You’ll be amazed to see how much of a problem-free zone your business becomes. You will have a lot more time to focus on building the business, a lot more room for new clients, and more time to simply enjoy yourself. You’ll have more time for vacations, for self-care, and for spending quality time with friends and family. And that’s what being self-employed is really about.

5 Tips for Cash Flow Management

December 18th, 2012

Cash flow is the lifeblood of any business, and in any business there are cash flow dangers. There is a capacity for a business to accumulate costs. They gradually grow month-by-month and your cash flow gradually diminishes to a trickle and finally dries up. Your only defense is to watch, record, compare and trend your costs.

Understanding what the numbers mean is crucial to your cash flow. Are sales trending up or down? Are expenses rising faster than sales? Is one product more profitable or better selling than another? How much do I need to sell to meet expenses each month? The answers all lie in the numbers.

The best way to measure cost trends is by analyzing the expense categories in your software, and ideally graphing them to get a better visualization of their impact. If the chart of accounts in your program is properly designed, you can produce the graphs for each cost item and quickly be able to see that your power bill, for example, is gradually rising. This new perspective can now lead to an informed change in behavior that will reduce those costs or at least reduce the increase in those costs.

Once you have established your costs, you should compare them against the industry average, or at least use your own common sense and business experience. If you keep your books accurate and up to date, you will be able to calculate the relationship between your gross sales and the expenditure in any category. For example, with the help of your historical data, you may decide that your postage should be 2% or 3% of gross sales. When you look over your month-end reports, you may discover that it has risen to 5%. Catching it early, you can now take corrective action.

If you are able to control your expenses, you can develop a healthy constant cash flow. Normally, it’s the cost of your expenses that sucks up your cash and put you in an uncomfortable position.

When your bills are greater than your sales/receivables, your first reaction is most likely that you need to increase sales and collections. Although that is always a good idea, even when there isn’t a cash flow problem, there is still very good reason to pay particularly close attention to your expenses. If when looking at your figures, you see that it takes five dollars to put one dollar on your bottom line, it then takes $5,000 of sales to yield $1,000. This means that saving $1,000 in costs is exactly the same as generating $5,000 worth of sales.

You need to look at your cash flow from an informed perspective. Here are five areas to focus on:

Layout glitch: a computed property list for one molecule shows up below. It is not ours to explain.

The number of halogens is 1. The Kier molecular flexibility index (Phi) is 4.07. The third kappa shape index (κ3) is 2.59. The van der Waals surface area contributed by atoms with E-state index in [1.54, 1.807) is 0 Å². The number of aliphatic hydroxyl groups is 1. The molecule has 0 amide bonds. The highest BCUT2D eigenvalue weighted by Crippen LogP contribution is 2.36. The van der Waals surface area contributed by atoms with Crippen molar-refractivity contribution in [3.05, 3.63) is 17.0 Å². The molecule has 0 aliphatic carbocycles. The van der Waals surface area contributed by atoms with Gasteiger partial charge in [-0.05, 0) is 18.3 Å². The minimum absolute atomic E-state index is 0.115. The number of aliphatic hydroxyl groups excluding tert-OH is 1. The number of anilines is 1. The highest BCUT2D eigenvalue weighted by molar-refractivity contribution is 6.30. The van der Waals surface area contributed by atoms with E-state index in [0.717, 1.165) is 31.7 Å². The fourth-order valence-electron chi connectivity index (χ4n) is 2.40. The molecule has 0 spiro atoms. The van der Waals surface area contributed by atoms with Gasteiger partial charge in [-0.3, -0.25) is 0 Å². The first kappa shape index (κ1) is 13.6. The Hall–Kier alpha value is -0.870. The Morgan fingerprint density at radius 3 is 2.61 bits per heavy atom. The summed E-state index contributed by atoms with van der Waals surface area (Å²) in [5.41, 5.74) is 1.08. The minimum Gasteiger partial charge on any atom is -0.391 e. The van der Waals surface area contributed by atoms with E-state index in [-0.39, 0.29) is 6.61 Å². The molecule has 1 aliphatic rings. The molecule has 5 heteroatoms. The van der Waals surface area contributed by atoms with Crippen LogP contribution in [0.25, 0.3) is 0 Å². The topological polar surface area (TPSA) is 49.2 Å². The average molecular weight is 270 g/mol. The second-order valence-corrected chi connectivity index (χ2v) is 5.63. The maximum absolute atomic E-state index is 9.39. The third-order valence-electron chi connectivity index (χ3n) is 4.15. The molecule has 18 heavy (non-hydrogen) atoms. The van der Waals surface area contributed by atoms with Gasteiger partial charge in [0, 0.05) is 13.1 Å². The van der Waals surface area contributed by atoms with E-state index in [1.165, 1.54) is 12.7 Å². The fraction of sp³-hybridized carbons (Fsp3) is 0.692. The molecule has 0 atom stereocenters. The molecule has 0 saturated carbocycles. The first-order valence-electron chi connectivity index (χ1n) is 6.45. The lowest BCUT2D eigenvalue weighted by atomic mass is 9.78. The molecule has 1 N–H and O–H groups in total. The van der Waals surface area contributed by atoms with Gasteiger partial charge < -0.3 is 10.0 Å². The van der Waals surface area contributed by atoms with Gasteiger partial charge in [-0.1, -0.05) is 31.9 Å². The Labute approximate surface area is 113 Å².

1. Mismanaging Credit
There are two common ways to mismanage credit in small business; granting credit without specific credit policies, and using credit with no plan for how to pay for it.

Both have a huge impact on your cash flow and are often closely related. For example, you have an opportunity to work on a big project, for which you will need to order materials. Your supplier expects payment in 30 days, but you won’t receive cash for the project for 60 days. Right away you’ve put yourself into a cash flow crunch that could take months to recover from financially. In the meantime, you’ve passed on smaller jobs that would have provided quicker cash at less cost. And, if you’re unable to pay your supplier on time, you’ve endangered that relationship as well.

2. The relationship between Receivables and Payables
In a perfect world, what customers owe you would be paid just in time for you to pay what you owe your vendors. But, as any small business owner knows “stuff happens”. The customer you thought would pay this week, doesn’t. So the bills you thought you’d pay this week, don’t get paid. Are your payables in balance with you receivables? If what you owe to others is far more than what is owed to you, then you have a cash flow problem. And if your receivables are particularly old, chances are good you’ll never see that cash at all.

3. Focusing on profit instead of cash flow
Is profit the ultimate goal of every business? Did you know that many businesses that fail are operating at a profit? How can that be? For the small business, cash flow is the ultimate goal. No cash flow. No business.

The difference is mostly in the decision making process. If you take on this big job, it will earn you a huge profit, but if you take on five smaller jobs, you’ll have cash to pay your bills. Yes, you want to be profitable, but every decision has to be measured against the effect it will have on cash flow.

4. Don’t forget your debt to the Tax Man